Rated 5 out of 5 by from Almost shockingly entertaining and enlightening. I've enjoyed many Great Courses (some more than others), but none has been more entertaining, enlightening, or full of surprising insights than "Writing and Civilization." The subject was largely unexpected. I knew nothing about writing as a field all its own and purchased this course expecting something more about language. Instead, I learned that the field of writing is a distinct, exciting discipline with its own fascinating history, principles, methods, and rules. Most surprisingly, the field of writing has adventures, ranging from the pyramids of Egypt to the pyramids of Mexico, from nineteenth-century France to nineteenth-century Korea, from the Phoenician alphabet to Nordic runes. Learning that language and writing are two different things was interesting in its own right, but the course was tremendously enhanced by one of the best Great Courses lecturers I've had the pleasure of learning from, Dr. Marc Zender of Tulane University. His enthusiasm for his topic was infectious and his deep, intuitive understanding of his field was apparent in every episode. I highly recommend this not just for persons interested in literature, language, history, and civilizations, but for everyone seeking a broader, more fundamental understanding of our world. Highly, highly recommended.
Date published: 2019-05-31
Rated 5 out of 5 by from Interesting beyond belief The best of the best, how our writing evolved and how many languages are related. Wonderful teacher. He kept the course moving right along.
Date published: 2018-11-01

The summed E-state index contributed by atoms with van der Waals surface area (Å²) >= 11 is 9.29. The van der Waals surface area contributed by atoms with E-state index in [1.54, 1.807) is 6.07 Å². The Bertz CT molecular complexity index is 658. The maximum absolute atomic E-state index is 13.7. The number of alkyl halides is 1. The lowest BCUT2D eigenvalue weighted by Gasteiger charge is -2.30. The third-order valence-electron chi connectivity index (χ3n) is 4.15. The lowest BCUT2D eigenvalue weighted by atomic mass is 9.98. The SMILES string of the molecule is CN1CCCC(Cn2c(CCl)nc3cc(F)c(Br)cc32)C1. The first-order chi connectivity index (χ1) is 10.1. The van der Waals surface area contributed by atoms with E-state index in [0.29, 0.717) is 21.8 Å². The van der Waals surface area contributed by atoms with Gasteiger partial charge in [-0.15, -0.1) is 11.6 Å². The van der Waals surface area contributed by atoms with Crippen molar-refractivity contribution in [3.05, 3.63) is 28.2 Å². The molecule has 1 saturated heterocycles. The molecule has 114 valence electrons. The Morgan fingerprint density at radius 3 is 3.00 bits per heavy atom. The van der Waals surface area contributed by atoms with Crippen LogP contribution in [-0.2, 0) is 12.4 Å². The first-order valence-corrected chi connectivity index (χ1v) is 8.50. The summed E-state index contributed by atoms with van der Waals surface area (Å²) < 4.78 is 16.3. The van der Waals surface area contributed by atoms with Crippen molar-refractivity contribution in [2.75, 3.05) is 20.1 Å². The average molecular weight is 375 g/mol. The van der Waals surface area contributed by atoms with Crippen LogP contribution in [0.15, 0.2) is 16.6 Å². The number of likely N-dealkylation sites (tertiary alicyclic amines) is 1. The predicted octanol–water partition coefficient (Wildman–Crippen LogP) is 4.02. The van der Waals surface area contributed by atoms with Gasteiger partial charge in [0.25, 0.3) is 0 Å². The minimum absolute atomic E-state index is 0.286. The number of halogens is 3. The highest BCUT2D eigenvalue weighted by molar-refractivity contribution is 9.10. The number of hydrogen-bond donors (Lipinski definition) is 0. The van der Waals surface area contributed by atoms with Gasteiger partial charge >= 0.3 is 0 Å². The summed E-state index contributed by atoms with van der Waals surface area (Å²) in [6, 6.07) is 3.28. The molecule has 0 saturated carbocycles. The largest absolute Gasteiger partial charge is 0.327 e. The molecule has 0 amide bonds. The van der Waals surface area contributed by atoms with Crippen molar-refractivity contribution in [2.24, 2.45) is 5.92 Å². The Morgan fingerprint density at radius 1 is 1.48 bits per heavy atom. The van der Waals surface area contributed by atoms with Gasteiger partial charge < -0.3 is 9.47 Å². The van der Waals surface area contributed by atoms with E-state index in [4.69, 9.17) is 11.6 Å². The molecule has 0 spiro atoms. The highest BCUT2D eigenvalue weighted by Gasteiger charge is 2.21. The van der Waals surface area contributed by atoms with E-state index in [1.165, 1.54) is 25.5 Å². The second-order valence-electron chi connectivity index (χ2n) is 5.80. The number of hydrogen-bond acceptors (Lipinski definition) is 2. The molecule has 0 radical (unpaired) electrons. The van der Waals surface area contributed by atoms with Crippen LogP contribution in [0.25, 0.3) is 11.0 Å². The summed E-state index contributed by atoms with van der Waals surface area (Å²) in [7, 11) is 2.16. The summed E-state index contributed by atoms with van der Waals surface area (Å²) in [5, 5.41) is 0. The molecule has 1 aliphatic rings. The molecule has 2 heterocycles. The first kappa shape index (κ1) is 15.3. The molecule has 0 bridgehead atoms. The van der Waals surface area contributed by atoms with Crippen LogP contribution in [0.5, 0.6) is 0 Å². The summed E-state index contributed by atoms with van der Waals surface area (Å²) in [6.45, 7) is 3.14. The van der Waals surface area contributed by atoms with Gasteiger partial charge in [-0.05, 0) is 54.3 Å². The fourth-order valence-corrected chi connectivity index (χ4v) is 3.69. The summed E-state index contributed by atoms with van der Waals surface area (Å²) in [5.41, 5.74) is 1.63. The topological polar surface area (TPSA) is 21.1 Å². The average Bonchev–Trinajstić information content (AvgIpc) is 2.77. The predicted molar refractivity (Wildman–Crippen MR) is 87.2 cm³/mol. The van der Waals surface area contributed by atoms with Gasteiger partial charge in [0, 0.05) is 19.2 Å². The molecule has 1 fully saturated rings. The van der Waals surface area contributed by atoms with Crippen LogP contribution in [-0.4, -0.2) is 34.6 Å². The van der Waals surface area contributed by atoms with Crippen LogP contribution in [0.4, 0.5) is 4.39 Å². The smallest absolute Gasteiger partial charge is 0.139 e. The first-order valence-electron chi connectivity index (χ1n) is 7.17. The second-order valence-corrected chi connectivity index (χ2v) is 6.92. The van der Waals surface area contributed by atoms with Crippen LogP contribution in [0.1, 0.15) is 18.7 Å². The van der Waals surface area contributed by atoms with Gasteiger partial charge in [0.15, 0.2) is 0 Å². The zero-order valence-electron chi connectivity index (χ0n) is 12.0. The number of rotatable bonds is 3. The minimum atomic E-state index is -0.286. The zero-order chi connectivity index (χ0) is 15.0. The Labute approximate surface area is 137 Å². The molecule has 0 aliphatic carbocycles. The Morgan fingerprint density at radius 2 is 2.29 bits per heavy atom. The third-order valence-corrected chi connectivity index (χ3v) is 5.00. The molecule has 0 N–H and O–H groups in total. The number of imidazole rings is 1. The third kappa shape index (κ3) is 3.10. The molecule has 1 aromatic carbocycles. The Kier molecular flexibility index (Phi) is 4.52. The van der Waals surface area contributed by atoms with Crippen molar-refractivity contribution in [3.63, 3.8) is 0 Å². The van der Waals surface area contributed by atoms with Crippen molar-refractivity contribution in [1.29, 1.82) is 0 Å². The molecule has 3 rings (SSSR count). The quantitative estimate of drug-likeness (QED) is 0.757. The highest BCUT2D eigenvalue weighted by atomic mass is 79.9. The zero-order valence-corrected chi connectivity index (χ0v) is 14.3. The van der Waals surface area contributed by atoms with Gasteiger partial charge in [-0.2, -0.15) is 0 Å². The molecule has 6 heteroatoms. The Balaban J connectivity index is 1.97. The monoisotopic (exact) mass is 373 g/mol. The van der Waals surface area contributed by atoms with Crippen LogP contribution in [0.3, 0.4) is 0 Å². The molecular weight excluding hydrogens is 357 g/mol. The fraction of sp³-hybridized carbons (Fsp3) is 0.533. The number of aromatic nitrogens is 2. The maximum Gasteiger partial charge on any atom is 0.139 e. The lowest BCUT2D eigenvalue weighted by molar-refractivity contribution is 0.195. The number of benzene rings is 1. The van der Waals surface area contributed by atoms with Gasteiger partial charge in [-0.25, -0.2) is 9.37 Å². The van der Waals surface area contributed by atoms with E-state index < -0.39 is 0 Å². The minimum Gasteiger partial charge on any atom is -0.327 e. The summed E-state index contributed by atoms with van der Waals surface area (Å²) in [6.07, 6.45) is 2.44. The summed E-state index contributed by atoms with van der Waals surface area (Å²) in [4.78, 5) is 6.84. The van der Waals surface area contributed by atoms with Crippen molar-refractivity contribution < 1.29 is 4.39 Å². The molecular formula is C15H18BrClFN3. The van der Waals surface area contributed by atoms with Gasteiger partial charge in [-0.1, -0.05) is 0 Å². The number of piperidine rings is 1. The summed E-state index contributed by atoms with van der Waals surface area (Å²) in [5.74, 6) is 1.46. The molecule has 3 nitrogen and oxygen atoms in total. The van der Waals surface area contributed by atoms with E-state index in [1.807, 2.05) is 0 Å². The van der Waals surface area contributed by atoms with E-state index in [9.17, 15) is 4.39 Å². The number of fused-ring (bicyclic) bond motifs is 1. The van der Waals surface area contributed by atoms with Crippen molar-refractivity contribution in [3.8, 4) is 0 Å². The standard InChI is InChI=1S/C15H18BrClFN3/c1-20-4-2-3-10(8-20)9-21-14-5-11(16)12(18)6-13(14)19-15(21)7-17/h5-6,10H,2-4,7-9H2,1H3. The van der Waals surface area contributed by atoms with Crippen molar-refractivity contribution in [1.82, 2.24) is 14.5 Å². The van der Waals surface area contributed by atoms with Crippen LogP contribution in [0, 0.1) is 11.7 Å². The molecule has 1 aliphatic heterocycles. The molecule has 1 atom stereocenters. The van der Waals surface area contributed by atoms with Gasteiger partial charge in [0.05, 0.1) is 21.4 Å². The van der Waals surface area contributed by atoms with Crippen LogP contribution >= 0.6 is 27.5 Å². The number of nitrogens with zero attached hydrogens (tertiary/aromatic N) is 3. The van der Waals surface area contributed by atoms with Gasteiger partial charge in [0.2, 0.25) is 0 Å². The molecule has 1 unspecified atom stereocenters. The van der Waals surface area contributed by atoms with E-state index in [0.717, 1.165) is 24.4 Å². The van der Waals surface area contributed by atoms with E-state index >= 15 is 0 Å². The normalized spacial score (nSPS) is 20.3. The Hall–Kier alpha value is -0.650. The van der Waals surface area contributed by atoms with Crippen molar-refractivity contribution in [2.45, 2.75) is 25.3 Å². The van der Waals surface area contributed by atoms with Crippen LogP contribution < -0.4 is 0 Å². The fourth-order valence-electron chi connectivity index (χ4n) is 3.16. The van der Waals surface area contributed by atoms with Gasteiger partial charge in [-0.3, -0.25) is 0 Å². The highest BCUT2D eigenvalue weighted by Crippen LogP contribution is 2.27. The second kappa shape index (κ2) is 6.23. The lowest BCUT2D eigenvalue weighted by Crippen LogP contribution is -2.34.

Rated 4 out of 5 by from Fascinating topic, presentation uninspiring This course sheds light on a specific aspect of linguistic that I have not heard covered in other TGC courses to any great extent: scripts. Professor Brier does discuss the decipherment of Egyptian Hieroglyphics to some extent in his course on Ancient Egypt, and Professor Podani and Castor discuss Cuneiform script in their courses on Mesopotamia. Recently, a course dedicated to Egyptian Hieroglyphics (which I have not yet heard) presented by Professor Brier has been released. No course, however, attacks the subject from an analytical, integrative and comparative perspective as this course does. Professor Zender does a fabulous job in introducing us to writing scripts: most basically - how does this technology actually work (phonetically), and what is the history of scripts (to the limited extent that this is known)? When did people start to think of writing down information and why? Who were the first people to think of this new technology, and were certain scripts affected by already existing scripts? He also answered very comprehensively a very basic, but fascinating question: how did the English alphabet evolve? Professor Zender discusses quite profoundly the art of decipherment and what the five pillars necessary for successful decipherment of scripts are. He then tells the fascinating narratives of how these were employed for the most famous and groundbreaking decipherments over the past two centuries in the decipherment of Egyptian Hieroglyphics, Cuneiform, Linear B script, and Mayan Hieroglyphics. He also discusses quite at length other scripts that have not been deciphered and why. He explains why in some cases, successful decipherment will most probably not occur unless other archaeological or linguistic findings will supplement current sources. One of the most fascinating aspects for me was the non-trivial connection between the script and the underlying language that it is transcribing. The discussion of Japanese in this context was brilliant… Overall the course content was fascinating, well-structured, and put together. It really tied in a lot of loose ends from other history and linguistic courses. The Professor’s delivery was clear and easy to follow but dry and not thrilling at all. Usually I like Professors who present their course without too many bells and whistles, but in this case I found the delivery at times almost boring. Having said that, the course content was so original within the TGC library, important, and fascinating that the course was still easily worth the time and effort.